Those who seem to like things the way they are in the Middle East (mostly hard-line Israelis and their American camp followers) would have us cast a jaundiced eye on this week's visit of Egypt's president Hosni Mubarak. He is no Anwar Sadat, they say (forgetting that the Sadat policies that made him a folk hero on American television were his undoing at home). His effort to promote a revival of the Middle East peace process is self-serving, they say; he wants only to reassert Arab leadership and win America's good opinion of Egypt as peacemaker.

A similarly suspicious eye, the cynics say, should be cast upon the recent efforts of Jordan's King Hussein to organize some kind of Palestinian representation for new negotiations for an Arab-Israeli settlement.

The bottom line of this put-down is that the Arabs are deeply divided between obstructionists (Syria being the worst of the lot) and moderates (Egypt, Jordan and Saudi Arabia among others). The latter are too weak to get their act together; they don't care, deep down, about what happens to the 1.4 million Palestinians on the West Bank and in Gaza.

There is a lot of truth in all of this. The Middle East is one big economic crisis. Even the "oil rich" Gulf states are suffering from an oil glut. Moslem fundamentalism is not limited in its extremism to the Shiite terrorism against the Israelis in Lebanon or to the messianic designs of Iran's Ayatollah Khomeini. It preys on poverty, on the Palestinian issue, on Egypt's separate peace treaty with the Israelis, on Jordan's peace gestures -- on any issue that serves the purpose of overthrowing moderate regimes.

So, yes, the so-called moderates do want more economic and/or arms aid from the United States. It has not escaped their notice that Israel is bidding for by far the largest slice of the new $14 billion total foreign-aid bill -- perhaps as much as $3.8 billion.

But the point is that absolutely none of this is inconsistent with what psychiatrists would call a "cry for help." That it may be self-serving makes it no less genuine or less deserving of a serious and sustained U.S. response.

To say that nothing in the way of progress has so far materialized is to forget the extraordinary record of Jimmy Carter's efforts in the first year of his presidency to work both sides of the Arab-Israeli dispute. Brushing off the negative responses, he tested the alternatives and, by a process of elimination, helped promote the breakthrough of the Sadat visit to Jerusalem that led ultimately to Camp David. It is to forget, as well, how badly the stage was set for progess in early 1977 by comparison with the way it is set today.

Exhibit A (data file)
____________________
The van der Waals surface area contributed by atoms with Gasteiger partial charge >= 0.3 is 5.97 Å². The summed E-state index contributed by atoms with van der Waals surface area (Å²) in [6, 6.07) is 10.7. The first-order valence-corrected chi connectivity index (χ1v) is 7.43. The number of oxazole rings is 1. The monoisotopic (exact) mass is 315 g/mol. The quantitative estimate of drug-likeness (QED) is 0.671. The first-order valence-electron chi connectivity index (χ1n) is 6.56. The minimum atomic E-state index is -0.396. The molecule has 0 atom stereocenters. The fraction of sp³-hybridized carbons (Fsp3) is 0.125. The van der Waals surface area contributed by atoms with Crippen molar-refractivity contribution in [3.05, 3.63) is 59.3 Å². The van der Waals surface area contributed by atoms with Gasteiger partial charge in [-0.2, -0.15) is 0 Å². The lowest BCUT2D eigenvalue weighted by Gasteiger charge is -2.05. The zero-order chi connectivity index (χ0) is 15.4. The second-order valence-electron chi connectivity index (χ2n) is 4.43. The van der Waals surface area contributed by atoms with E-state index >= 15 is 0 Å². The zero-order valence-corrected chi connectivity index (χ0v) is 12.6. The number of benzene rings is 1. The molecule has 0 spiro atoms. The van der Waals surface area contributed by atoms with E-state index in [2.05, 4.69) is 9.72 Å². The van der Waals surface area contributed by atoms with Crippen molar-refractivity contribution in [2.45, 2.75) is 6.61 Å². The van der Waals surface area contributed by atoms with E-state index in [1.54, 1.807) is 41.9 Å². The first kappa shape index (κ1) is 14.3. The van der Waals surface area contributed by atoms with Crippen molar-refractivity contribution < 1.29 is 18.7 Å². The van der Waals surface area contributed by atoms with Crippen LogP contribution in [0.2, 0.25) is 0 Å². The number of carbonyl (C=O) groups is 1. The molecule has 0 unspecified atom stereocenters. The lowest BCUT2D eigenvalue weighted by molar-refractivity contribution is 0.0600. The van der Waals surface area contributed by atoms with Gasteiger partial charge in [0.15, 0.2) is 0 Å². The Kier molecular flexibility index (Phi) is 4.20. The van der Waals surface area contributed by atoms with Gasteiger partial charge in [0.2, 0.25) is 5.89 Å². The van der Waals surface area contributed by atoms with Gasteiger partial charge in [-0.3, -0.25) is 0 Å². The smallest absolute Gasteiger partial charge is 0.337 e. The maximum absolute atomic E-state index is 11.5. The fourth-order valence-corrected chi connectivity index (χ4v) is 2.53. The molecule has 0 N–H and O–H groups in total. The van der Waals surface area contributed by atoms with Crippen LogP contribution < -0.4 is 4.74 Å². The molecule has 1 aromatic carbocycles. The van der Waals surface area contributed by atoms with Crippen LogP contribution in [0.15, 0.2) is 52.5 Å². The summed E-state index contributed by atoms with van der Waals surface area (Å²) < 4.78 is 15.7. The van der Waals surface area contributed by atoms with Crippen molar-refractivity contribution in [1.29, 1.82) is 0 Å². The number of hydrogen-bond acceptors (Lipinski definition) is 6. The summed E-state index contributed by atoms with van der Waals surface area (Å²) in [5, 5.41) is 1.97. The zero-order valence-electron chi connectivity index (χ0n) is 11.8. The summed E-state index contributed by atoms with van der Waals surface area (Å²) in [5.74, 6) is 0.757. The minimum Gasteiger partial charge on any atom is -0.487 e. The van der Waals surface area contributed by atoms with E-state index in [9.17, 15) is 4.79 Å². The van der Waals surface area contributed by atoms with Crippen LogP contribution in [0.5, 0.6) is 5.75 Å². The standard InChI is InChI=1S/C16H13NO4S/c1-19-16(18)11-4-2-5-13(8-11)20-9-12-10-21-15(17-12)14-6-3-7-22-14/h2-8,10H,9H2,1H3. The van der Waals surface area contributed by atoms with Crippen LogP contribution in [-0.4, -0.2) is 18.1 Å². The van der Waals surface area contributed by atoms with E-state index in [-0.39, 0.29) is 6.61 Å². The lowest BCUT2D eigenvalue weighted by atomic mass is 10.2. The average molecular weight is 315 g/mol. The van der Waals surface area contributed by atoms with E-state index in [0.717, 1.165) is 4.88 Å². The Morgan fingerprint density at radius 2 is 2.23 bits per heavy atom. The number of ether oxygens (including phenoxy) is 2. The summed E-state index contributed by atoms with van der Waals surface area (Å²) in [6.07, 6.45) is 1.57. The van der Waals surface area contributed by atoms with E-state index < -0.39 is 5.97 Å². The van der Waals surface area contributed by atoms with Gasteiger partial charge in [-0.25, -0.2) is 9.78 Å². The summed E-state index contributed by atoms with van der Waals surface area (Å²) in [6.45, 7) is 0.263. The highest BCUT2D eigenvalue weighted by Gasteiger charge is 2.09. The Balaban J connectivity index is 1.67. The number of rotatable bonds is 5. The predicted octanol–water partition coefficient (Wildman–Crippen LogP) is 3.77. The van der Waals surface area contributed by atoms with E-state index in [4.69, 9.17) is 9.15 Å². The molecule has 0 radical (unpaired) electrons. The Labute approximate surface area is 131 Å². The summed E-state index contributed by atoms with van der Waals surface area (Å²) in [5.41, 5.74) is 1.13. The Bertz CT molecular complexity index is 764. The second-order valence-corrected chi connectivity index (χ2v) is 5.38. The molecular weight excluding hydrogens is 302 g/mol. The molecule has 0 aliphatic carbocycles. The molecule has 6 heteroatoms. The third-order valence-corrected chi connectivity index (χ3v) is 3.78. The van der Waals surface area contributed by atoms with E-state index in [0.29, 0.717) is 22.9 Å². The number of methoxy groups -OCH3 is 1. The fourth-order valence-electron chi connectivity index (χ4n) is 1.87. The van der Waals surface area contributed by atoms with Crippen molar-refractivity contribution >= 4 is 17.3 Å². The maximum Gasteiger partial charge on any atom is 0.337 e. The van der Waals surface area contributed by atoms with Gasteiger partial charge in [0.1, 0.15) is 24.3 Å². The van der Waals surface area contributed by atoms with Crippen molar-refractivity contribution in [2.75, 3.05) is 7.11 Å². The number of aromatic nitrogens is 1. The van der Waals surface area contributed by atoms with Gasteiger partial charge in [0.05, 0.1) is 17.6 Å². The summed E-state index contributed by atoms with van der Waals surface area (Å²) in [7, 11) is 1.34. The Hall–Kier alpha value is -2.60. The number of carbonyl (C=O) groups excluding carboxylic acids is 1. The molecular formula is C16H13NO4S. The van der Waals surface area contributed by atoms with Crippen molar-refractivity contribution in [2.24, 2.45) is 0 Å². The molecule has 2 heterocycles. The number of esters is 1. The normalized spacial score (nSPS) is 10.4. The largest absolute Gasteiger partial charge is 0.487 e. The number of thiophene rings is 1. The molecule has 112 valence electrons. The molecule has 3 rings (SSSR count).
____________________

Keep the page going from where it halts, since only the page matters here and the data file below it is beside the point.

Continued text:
Israel and Egypt are at peace, however ragged their relationship. Protesting Israel's pressure in Lebanon, Egypt has withdrawn its ambassador. But they talk, as witness the recent visit to Jerusalem by Osama Lel Vaz, Mubarak's foreign-affairs adviser.

The Egyptian president could have had no more eloquent advance man than the Israeli Cabinet minister without portfolio, Ezer Weizman, an increasingly influential adviser to Israeli Prime Minister Shimon Peres, who was on television via satellite the other Sunday. A questioner wanted to know whether Hussein and Mubarak were merely making "gestures of progress . . . so they can come and make a raid on the American treasury." Leaving aside that Hussein has pretty much given up on the American treasury, Weizman went out of his way to say that "knowing President Mubarak personally, I think that his initiative is far more fundamental than some people would like to show; I think that he sticks to the Camp David (Accords). . . . What has happened in the last week or two is a good beginning."

That's not the way high-ranking Israeli officials we talking in early 1977. In fact, Israel changed prime ministers, from Labor's Yitzhak Rabin to the Likud's Menachem Begin, in the course of Carter's peace efforts, and it's a close question which one Carter found the more difficult to deal with. The Camp David Accords are in place as a point of departure. The national coalition government under Labor Party Prime Minister Peres has accepted Mubarak's offer to meet with the Egyptians, Jordan and whatever Palestinian representation can be worked out.

Mubarak has his own incentive for early action. As the only Arab leader at peace with Israel, he is vulnerable to extremist forces. His influence will wane and his domestic problems will grow if he has nothing to show for his latest initiative, the more so since power will shift from Peres to the Likud's Yitzhak Shamir as prime minister under the "unity" government's terms next year.

He will be asking President Reagan not for a headlong plunge, but for probes of both sides, first with some sort of Egyptian, Jordanian and Palestinian delegation and then with the Israelis, before any serious mediation is begun. Taking it step by step has its risks. But the history of four wars tells us the risks are as nothing compared with the risk of American inattention to Middle East "cries for help."